Debut albums are interesting. They can produce one hit wonders, launch long-lasting careers, or be largely forgotten. The later is, of course, what has happened to Elton John's debut Empty Sky. Yes, John would go on to be incredibly successful, but I dare say most people would be unaware of this debut and would likely point to the self-titled Elton John album as his debut. Regardless, if you are reading this then it is not too late to check out Empty Sky and can hear the true origins of one of the greatest musicians in history.

Besides Skyline Pigeon, most people, even casual fans, would not have heard the songs off this album as they seldom appear on John’s live performances or career perspective compilations. It is truly a shame as there is plenty to appreciate here. The album is beautifully recorded and mastered, even though the edition used for this review was the 1995 remaster. We must remember, however, that remaster wasn’t always such a dirty word. It did, initially at least, have noble intentions.

The album artwork is gorgeous and screams of the need to own a copy on vinyl. While it was reissued in September 2017, it is important to note the bonus tracks are not included on the vinyl release. I'm normally a stickler for original track listings, but in this case I feel the bonus tracks add depth to the album and most likely the only reason they were previously omitted was due to vinyl runtime restraints. Fingers crossed there is a download code that will include the bonus tracks, but wouldn’t it be cool if they packaged the original vinyl with a 7 or 10-inch record including those three tracks. Now, that would be a value-added proposition for fans like you and me.

Empty Sky has a great rhythm that sets the tone for the entire album. The instrumental introduction is fantastic and allows the mind to become enveloped in the tempo before John's iconic vocal is introduced. You will be toe tapping and head bopping throughout.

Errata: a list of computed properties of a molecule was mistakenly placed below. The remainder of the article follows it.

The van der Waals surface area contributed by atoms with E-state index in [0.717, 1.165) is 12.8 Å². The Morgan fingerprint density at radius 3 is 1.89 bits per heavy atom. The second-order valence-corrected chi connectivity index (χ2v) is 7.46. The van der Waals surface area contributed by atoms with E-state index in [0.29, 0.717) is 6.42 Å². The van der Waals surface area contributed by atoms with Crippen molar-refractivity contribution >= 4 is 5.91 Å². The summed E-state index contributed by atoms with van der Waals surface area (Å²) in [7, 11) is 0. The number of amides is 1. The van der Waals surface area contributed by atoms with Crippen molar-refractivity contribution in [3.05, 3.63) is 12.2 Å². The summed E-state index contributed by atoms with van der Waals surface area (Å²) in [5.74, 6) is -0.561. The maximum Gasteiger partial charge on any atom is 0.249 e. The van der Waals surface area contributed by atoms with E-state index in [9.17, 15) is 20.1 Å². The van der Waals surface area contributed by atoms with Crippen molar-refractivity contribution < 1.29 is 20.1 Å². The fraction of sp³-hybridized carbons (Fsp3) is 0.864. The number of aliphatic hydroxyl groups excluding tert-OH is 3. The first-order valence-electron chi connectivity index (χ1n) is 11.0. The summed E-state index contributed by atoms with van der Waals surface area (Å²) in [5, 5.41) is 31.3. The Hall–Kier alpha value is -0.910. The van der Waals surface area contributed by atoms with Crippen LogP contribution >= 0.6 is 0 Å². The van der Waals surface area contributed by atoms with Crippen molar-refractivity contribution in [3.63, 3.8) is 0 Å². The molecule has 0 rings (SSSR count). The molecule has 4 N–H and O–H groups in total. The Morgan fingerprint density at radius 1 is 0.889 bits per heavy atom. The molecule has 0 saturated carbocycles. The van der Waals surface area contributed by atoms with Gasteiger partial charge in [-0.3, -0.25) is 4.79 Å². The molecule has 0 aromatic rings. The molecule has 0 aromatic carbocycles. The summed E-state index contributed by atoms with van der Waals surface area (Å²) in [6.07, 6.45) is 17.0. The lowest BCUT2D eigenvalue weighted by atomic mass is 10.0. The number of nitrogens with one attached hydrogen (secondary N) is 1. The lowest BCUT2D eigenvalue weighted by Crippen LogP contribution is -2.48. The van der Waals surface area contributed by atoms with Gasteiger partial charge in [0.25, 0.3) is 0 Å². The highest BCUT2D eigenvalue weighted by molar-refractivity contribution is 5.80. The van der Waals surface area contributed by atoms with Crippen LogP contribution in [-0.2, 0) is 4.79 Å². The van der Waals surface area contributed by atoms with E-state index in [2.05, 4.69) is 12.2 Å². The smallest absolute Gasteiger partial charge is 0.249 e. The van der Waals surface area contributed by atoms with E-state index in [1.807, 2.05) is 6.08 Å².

Val-Hala has a very regal sound to it. It is lovely, but there is a little distortion in the recording that I find distracting. I'm not sure if this was intentional, or a result of the recording and mastering techniques of the era. I had considered that it could have been an artefact of the remastering process, but if one is to believe the blurb, this remastered edition used the Sadie Digital System and Prism Super Noise Shaper that is said to only enhanced the recording. Subsequently, my only thought is that it is present on the original, especially as it is also the only song on the album that exhibits the effect. Perhaps it was done with artistic intention.

Western Ford Gateway has an absolutely sensational electric guitar riff! The vocal presentation is reminiscent of John Lennon's Imagine (album) recording style. Of course, Lennon’s album was released well over a decade later, but I find it intriguing to look back on music with present-day thoughts and wonder where the influence originated. When I hear this song I often wonder if Elton John influenced John Lennon, or if Elton took influence from Lennon's recordings with The Beatles. Even if there was no real-world correlation, it is interesting to ponder such blasphemous theories.